Breast lumps during pregnancy Breast lumps detected during pregnancy are generally benign and reflect fibroadenoma, lactating adenoma, cysts, infarction of the breast or galactocele. Although rare, the possibility of breast cancer must also be considered to avoid any delays in diagnosis. After patient questioning and clinical examination, the first imaging modality to use is ultrasound. No further assessment is called for  If the clinical signs are unclear then mammography and often biopsy should be performed. The changes to the secretion pathway do not occur evenly within the breast during pregnancy. Hyperplasic lactating adenoma, can cause one or more palpable lumps. Clinical changes Clinical examination reveals a darkening of the nipple and areola, a more prominent nipple and dilated superficial skin veins as from the end of the first trimester. During the final stages of pregnancy, breast adipose tissue nearly completely disappears and is replaced by hard, tight lobes; the skin becomes thinner. A little colostrum may be released by breast massage. Clinical examination can be challenging due to the increased size of the breasts, their sensitivity and especially their harder, more nodular consistency. A previously palpable lump can be concealed during pregnancy by hypertrophic breast tissue, or may increase in size, hence the importance of examining the patient's breasts at the beginning of pregnancy and then at regular intervals during its course. Duct ectasia is frequently observed using ultrasound. The breast is more hypoechoic due to lobular hyperplasia and duct dilation; its echogenicityis more or less homogeneous. Mammograms of pregnant women generally show a higher tissue density because of the young age of the women but also due to glandular development and adipose tissue atrophy, which decreases the sensitivity of mammography. Even so, mammography remains a very helpful modality for diagnosing breast cancer and should therefore be performed if there is the slightest doubt.Pre-pregnancy assessment is important to monitor changes such as increased size or heterogeneity of existing lesions (particularly fibroadenoma, hamartoma and cysts) during pregnancy. Clinical examination When a patient consults for a palpable lump that she has detected, she should be questioned and thoroughly examined in order to confirm the presence of a mass, describe it and prescribe the appropriate complementary investigations.Questioning should be aimed at determining the date of appearance of the lump, as well as individual patient history (possible known fibroadenoma) and familial history. Clinical examination is based on careful breast inspection and palpationand comparison with the contralateral side to: • confirm the presence of the mass; • identify its location and size; • describe its consistency and mobility; • detect related signs: skin retraction, nipple changes, discharge, lymph nodes, signs of inflammation, pyrexia. Finding a breast lump in a young pregnant woman in majority cases (80%) the lump is benign and the patient can be reassured and continue her pregnancy relieved. And when it is cancer, the delay in diagnosis (still very frequent) due to postponing investigations until after delivery, may have serious consequences. Ultrasound is used as the first-line imaging technique. It enables accurate diagnosis of simple cystic lesions and sometimes helps to confirm that there is actually no lump but just normal fibroglandular tissue. It allows accurate investigation of solid lesions. Mammography When 4-view mammography is performed, the mother receives a dose of radiation of about 3 mGy and the dose received by the uterus is lower than 0.03 μGy . The fetus is therefore exposed to a negligible amount of radiation . Doses of up to 1 mGy are considered to be acceptable for the fetus. The threshold value above which there exists a risk for the fetus. Mammography may be performed with a lead screen or apron that approximately halves the dose to the fetus and reassures the patient.  Mammography should be prescribed on even the slightest doubt after clinical and/or ultrasound examination, because it can be particularly useful for diagnosis in cases of breast cancer. Moreover, if a lesion contains fatty density, its benignity can be affirmed and biopsy avoided. MRI On the basis of current knowledge, the injection of gadolinum, as is required for breast MRI, is contraindicated during pregnancy. Breast samples  It is essential that pathologists be aware that the patient is pregnant before assessing breast samples. Cytological assessment can lead to false negative, as well as false positive results. If atypical findings are observed, taking a biopsy is mandatory in these cases.  Biopsy Taking biopsies is the most reliable method for diagnosing solid masses. Biopsies are generally performed using ultrasound guidance but are sometimes also carried out using stereotactic guidance (microcalcifications). In the latter case, there is a slightly higher rate of complications (milk fistula, infection or bleeding), and post-biopsy compression should be applied for a longer time. Pregnancy-associated breast cancer (PABC)  PABC is defined as breast cancer that occurs during pregnancy or within the year following childbirth. It is a rare disease that accounts for only 6–10% of all breast cancers in women aged under 40 years.. The average age of onset is 34 years. Patient questioning on familial history is essential and women with a significant risk should be examined carefully. In majority of cases, breast cancer occurs in young women with no noteworthy history, so the possibility of cancer should not be excluded in a 25-year-old woman just because she has no family history of the disease. Patients may be treated surgically at any time during pregnancy and chemotherapy may be initiated from the 2nd trimester on. The main risk for the fetus is prematurity.  Radiotherapy is generally contraindicated during pregnancy, as is hormone therapy. Numerous different oncological, obstetrical, psychological and personal parameters (choice, mother's age, other children, risk factors) need to be taken into account. . Conclusion Breast masses discovered during pregnancy should be investigated immediately either to reassure the patient (most lesions are benign), or if necessary, rapidly implement treatment when breast cancer is diagnosed since any delay in diagnosis and therapy can jeopardize successful management.    content source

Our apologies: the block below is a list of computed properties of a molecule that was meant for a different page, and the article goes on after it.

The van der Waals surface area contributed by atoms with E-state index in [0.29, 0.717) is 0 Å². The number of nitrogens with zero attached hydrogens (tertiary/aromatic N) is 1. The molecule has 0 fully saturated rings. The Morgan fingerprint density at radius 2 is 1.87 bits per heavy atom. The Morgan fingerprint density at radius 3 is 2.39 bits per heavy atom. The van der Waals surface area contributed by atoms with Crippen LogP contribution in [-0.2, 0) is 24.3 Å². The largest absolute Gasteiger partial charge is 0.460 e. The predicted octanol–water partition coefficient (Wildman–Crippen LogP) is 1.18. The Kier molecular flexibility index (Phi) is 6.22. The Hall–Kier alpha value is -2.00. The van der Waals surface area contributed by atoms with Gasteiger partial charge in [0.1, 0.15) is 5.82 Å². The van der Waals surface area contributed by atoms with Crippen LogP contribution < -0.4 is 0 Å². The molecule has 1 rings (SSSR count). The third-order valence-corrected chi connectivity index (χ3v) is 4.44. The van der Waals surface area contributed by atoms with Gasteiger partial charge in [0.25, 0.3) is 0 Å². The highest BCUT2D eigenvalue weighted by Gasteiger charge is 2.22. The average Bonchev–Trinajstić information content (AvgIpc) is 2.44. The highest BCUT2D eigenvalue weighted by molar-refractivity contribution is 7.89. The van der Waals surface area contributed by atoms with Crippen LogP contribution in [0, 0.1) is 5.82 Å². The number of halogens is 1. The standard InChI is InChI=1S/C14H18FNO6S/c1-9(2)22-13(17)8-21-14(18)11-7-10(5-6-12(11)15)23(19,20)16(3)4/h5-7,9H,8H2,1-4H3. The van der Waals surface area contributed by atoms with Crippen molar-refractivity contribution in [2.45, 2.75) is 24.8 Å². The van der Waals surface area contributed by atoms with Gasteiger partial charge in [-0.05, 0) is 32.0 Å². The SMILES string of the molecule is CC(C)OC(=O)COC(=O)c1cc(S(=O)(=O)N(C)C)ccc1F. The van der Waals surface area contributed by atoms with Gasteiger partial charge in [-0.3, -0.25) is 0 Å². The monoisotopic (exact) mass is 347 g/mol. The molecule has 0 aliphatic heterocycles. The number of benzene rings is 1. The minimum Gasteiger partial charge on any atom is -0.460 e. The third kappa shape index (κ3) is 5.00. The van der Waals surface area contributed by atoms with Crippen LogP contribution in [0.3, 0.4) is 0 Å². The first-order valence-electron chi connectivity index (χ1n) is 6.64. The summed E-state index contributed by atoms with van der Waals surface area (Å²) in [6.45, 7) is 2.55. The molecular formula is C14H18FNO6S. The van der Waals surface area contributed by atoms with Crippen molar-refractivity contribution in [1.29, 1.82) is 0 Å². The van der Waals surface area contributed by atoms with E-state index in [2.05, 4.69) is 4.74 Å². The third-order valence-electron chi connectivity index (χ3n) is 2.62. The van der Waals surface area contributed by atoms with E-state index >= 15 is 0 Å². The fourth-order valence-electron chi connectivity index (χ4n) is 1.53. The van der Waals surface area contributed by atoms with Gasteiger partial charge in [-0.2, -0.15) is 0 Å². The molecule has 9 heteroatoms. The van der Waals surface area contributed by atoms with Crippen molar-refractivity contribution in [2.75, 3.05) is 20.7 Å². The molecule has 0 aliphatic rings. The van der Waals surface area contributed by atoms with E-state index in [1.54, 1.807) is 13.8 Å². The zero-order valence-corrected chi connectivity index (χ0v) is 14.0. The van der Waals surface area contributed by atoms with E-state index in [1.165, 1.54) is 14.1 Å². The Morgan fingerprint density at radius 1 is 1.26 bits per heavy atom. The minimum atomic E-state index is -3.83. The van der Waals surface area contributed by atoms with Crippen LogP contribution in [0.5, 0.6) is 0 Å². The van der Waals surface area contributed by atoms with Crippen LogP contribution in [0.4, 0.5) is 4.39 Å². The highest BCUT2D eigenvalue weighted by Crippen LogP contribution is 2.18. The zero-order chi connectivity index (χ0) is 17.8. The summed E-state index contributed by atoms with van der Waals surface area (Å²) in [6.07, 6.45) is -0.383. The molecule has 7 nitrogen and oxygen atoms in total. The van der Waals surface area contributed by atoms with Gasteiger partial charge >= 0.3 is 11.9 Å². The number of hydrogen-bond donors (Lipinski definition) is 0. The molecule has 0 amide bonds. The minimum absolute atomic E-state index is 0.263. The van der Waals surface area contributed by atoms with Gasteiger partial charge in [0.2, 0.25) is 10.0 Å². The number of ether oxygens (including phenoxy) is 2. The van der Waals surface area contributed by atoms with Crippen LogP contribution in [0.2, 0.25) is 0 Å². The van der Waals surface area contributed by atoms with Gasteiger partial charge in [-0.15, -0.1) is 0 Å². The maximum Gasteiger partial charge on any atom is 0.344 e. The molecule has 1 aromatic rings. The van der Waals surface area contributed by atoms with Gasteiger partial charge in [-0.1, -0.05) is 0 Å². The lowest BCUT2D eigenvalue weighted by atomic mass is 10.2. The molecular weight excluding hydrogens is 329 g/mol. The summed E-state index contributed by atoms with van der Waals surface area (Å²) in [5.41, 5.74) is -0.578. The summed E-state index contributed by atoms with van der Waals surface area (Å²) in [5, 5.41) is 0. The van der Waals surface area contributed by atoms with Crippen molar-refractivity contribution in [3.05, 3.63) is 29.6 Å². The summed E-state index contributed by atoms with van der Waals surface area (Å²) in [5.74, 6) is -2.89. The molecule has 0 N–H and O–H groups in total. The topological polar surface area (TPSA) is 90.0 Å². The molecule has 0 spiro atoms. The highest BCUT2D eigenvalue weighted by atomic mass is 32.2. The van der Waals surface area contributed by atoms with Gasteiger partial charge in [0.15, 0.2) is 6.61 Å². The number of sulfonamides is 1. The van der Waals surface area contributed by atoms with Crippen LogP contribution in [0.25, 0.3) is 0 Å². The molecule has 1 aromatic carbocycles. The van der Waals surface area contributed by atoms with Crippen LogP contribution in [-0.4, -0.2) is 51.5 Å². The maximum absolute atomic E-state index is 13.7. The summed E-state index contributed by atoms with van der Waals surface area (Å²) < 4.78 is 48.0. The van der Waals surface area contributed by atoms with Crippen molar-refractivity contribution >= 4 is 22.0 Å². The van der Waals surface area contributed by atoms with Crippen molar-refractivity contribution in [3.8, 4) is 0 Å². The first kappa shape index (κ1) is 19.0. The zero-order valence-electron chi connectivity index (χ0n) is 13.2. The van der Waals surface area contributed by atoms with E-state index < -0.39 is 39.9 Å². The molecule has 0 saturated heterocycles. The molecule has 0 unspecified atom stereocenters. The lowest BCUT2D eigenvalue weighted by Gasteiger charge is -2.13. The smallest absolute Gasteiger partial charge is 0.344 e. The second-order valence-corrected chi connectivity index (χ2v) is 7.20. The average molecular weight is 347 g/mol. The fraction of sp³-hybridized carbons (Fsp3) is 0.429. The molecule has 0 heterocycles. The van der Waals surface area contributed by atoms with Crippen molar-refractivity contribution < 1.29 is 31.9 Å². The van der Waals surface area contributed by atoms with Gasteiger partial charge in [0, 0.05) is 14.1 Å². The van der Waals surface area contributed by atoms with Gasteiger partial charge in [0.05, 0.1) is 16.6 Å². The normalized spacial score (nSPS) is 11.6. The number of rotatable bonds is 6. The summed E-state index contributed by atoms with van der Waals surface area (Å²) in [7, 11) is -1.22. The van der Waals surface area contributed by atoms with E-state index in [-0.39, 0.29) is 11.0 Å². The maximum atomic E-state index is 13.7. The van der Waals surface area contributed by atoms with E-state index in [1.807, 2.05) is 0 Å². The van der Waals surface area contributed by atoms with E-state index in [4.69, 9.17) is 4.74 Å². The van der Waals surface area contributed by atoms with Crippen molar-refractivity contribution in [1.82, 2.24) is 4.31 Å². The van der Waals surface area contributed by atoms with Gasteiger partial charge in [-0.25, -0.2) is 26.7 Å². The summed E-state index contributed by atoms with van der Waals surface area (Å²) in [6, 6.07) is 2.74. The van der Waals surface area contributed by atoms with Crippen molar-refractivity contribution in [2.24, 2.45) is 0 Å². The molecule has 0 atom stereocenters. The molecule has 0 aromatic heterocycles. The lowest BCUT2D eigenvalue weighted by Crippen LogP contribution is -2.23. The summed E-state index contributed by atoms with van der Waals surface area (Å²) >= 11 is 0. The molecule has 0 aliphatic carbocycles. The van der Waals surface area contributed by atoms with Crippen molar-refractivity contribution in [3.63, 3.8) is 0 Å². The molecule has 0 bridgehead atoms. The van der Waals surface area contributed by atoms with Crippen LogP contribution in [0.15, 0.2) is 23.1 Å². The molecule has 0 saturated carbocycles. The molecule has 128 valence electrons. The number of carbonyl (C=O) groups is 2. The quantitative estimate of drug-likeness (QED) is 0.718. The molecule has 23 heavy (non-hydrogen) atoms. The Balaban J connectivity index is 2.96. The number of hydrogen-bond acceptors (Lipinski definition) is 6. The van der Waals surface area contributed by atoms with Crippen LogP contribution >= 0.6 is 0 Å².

How to avoid breast lumps during pregnancy?